Diana Ross sings a song that asks this question: “Didn’t you know you have to cry sometime?” However, a popular myth in our day says: “Strong people don’t cry,” or “Real men don’t cry.” Why, then, do they have tear ducts?
The truth is: crying is one of the most ignored human resources. Tears are an outlet for pain, a relief for grief. Genuine crying can comfort the calamity of a broken heart.
Tears are a sign that someone has moved beyond mere intellectual understanding to deeply felt emotion — beyond analysis to caring. Tears often reveal heart-felt compassion and concern.
Tears communicate far more effectively than words. When we “weep with those who weep,” we experience one of the most profund human connections.
Tears are frequently indicative of humility and brokenness — an admission that life is far more significant than mere image and appearance. To shed genuine, heart-felt tears is to touch the inner reality of the human spirit.
Humans haven’t always believed the myth that says that tears are a sign of weakness. Take the ancient Hebrews for instance. They believed that real men, tough men, know how to cry. King David, a warrior and man’s man, said: “I eat ashes as my food and mingle my drink with tears.” And: “I am worn out from groaning; all night long I flood my bed with weeping.” He also said: “When I weep and fast, I must endure scorn.”
Jeremiah was known as “the weeping prophet.” A popular song from the Jewish Babylonian captivity said: “By the rivers of Babylon we sat and wept when we remembered Zion.” When Nehemiah heard about the heard about the condition of his fellow Jews in Jerusalem, he said: “When I heard these things, I sat down and wept.”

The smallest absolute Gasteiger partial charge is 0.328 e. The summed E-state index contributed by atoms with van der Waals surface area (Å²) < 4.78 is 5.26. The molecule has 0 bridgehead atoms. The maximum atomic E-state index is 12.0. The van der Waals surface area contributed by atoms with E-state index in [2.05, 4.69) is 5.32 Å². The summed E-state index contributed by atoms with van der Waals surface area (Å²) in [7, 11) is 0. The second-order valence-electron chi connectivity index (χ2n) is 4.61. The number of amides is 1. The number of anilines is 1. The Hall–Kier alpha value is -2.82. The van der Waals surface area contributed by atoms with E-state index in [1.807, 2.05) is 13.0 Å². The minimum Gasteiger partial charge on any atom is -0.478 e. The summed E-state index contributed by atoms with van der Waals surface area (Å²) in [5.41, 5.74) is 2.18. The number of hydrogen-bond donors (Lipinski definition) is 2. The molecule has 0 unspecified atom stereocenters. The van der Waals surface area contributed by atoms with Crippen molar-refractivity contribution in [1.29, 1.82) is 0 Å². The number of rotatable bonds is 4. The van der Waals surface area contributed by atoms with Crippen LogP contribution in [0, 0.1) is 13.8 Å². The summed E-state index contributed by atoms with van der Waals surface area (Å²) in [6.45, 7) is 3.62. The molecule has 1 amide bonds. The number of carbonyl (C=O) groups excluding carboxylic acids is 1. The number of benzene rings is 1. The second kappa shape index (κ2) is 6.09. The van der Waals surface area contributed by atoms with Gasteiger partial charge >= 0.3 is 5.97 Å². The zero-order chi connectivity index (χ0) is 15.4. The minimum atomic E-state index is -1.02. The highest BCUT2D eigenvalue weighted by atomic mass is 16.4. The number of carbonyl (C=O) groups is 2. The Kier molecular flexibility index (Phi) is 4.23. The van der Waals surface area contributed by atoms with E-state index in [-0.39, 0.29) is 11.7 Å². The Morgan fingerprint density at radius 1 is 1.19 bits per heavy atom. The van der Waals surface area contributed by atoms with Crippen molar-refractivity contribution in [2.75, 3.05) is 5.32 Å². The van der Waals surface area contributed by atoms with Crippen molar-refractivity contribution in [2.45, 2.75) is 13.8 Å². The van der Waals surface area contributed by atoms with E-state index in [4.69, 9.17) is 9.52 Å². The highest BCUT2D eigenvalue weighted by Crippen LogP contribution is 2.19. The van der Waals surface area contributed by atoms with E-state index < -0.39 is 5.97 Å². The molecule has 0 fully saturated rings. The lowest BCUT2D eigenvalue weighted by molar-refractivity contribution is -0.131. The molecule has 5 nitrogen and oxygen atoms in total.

Here’s a quotation from Paul of Tarsus: “For, as I have often told you before and now say again, even with tears, many live as enemies of the cross of Christ.” And: “I wrote you out of great distress and anguish of heart and with many tears.” He also said: “Be on your guard! Remember that for three years I never stopped warning each of you night and day with tears.”
If you examine the Old and New Testaments, you will discover that the examples I quoted are far from exceptions. Most of the ancient Hebrews freely cried. They did so publicly and without embarrassment.
When we hold back our tears, we cut ourselves off from much of our humanity. Why not let your tears go, the next time they want to flow? Much in our society is dreadfully disturbing nowadays. Yet, for the most part, we remain cool, calm, and collected. Perhaps we could use some passionate weeping.